Growing up in the Midwest, chances are you have heard of, wanted to, or already have been on a float trip. If you’re planning on taking that trip, there are certain things you absolutely need and many things you don’t. Ever since I was 16, I have made an effort to go on at least one float trip a year. Over the years, I have been able to compile a list of 10 essential items you need to float down the river.
1. Swim Wear
There is most certainly no dress code on the river. Wear what makes you happy. But keep in mind, you will be spending you’re day on the river. There are just some outfits that aren’t made to get wet.
I usually opt for a light t-shirt, bikini, and swim shorts. The shirt keeps the sun off me for a bit, I’m able to remove it to get in the water, and if it gets wet – oh well! Same with swim shorts. They’re comfortable, even when wet and I don’t feel so exposed all day.
2. Water Shoes/Socks
Sticking with the topic of river fashion, water socks or shoes are a must. Flip flops are not made for the river. You are going to be walking in a constant flow of water and over rocks, tree branches, and anything else that has fallen in the water. You’re going to need your feet protected.
There are several different options out there. My personal preference is similar to these ones I found on Amazon. Lightweight fabric all around with a nice, anti-slip soul to walk on.
Chances are the sun is going to be beating down and you’re going to want some protection for your eyeballs. Pro tip: Don’t bring your favorite pair. Murphy’s Law is they will get lost. Go get you a pair of cheapies. They’ll never leave your side. And if they do, you won’t be heartbroken over it.
It does not matter what color you are. White, brown, purple, or green. Wear sunscreen! The sun hits different on the water. Chances are you’re going to be exposed to the sunshine a minimum of 6 hours, depending on the length of your float. Our most recent one had us out on the water for about 9 hours. Make sure you reapply throughout the day.
I’m pretty fair skinned so I don’t use anything less than 50 SPF when on the river. Just for comparison sake, when I’m going to the pool or just laying around outside soaking up the sun, I use SPF 30 and that works just fine in those situations. But not on the river. I learned the hard way one year, and even though I reapplied throughout the day, I still turned into a lobster.
You’ll want to pack a cooler filled with snacks, lunch, and drinks. Try to keep it light and simple. Snacks usually consist of seeds, granola bars, beef jerky, little chip bags. For lunch we tend to make sandwiches that are ready to go. This year we also brought those little chicken salad kits that are ready to eat, complete with crackers. It was great to keep you going.
Make sure to bring plenty of water. Especially if you plan on drinking alcohol, which many do. If you are bringing alcohol, bring cans. Glass is prohibited on the river for obvious safety purposes. Pace yourself and have fun!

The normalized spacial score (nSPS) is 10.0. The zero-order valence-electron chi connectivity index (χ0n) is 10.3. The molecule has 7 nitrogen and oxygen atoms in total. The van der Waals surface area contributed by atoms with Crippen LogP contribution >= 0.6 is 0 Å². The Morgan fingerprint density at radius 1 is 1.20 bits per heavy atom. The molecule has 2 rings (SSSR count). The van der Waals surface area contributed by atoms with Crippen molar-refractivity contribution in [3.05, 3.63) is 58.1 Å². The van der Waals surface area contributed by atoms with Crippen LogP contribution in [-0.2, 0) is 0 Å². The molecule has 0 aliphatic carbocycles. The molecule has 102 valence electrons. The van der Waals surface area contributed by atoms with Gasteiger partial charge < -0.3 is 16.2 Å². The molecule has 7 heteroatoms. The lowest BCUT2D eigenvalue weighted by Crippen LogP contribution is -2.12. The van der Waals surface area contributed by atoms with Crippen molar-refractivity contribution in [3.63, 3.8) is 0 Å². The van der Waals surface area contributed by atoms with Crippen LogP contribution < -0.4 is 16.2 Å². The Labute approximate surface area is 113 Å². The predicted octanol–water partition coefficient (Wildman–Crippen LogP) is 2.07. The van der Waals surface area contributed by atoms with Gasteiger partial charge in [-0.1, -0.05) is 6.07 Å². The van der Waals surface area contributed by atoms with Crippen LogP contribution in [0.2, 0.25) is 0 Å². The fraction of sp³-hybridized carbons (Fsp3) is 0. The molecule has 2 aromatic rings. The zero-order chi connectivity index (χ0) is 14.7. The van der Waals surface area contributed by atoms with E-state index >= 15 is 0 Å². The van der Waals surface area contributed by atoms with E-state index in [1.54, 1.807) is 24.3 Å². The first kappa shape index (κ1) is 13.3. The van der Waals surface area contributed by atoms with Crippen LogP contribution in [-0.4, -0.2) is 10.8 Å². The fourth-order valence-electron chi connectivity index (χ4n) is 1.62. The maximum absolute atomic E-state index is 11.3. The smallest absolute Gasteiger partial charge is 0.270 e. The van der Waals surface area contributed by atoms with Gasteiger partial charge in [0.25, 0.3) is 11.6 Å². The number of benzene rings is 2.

6. Bungee Cords
This is a an item a lot of people don’t think about but are so handy. Bungee cords keep your cooler and things in place. It can get a little wild out there and you may flip the canoe. You want your items secure and to not float away if you can avoid it.
7. Dry Bag
I had just recently learned about dry bags in the past few years. Let me tell you, these are life savors! Keep your towel, phone, snacks, anything you don’t want to get wet protected!
I have had this exact bag from Walmart for a few years now and it was totally worth just $6!
8. Phone Case
With disposable cameras being a thing of the past, you’re going to want to invest in a waterproof case for your phone so you can capture memories. I purchased mine at the camp store we were staying at one year for about $5 and it has saved my phone countless times. Others bring small pelican cases.
Chances are you won’t get a signal so the soul purpose for bringing your phone is for pictures. My husband typically will leave his phone locked in the car back at camp and I will take mine. Remember, the less you have to keep track of the better.
9. First Aid Kit
You’re going to want to throw a simple first aid kit in that dry bag. Band-aids, Neosporin, Tylenol, etc. You never know what could happen and you want to be somewhat prepared.
10. Good Attitude
The final and probably most important thing you’re going to want from everybody on a successful float trip – a good attitude! Floating down the river is supposed to be relaxing, fun, about building memories with the ones you love. Ain’t nobody got time for Debbie Downers. Period.
If you’ve never gone on a float trip, it comes highly recommended. It is a fairly inexpensive get away and the memories last a lifetime. Float trips are a staple event in any Midwesterners life. I would love to hear about your experiences and what you think is essential. What do I need to pack for next year? I swear, every year I see something another person brings along and I’m like, “Oh my gosh! Why didn’t I think of that?”
Leave a comment down below! I’d love to hear from you! And don’t forget to follow my other socials for more frequent content!
Life is hectic. No matter what you do. For me, well, I’m a mom of two young boys living in the countryside, working a full-time job, married to my best friend, and might be slightly makeup obsessed. I’m here to share my experiences, my fears, my dreams, and what little tips and tricks I’ve picked up along the way.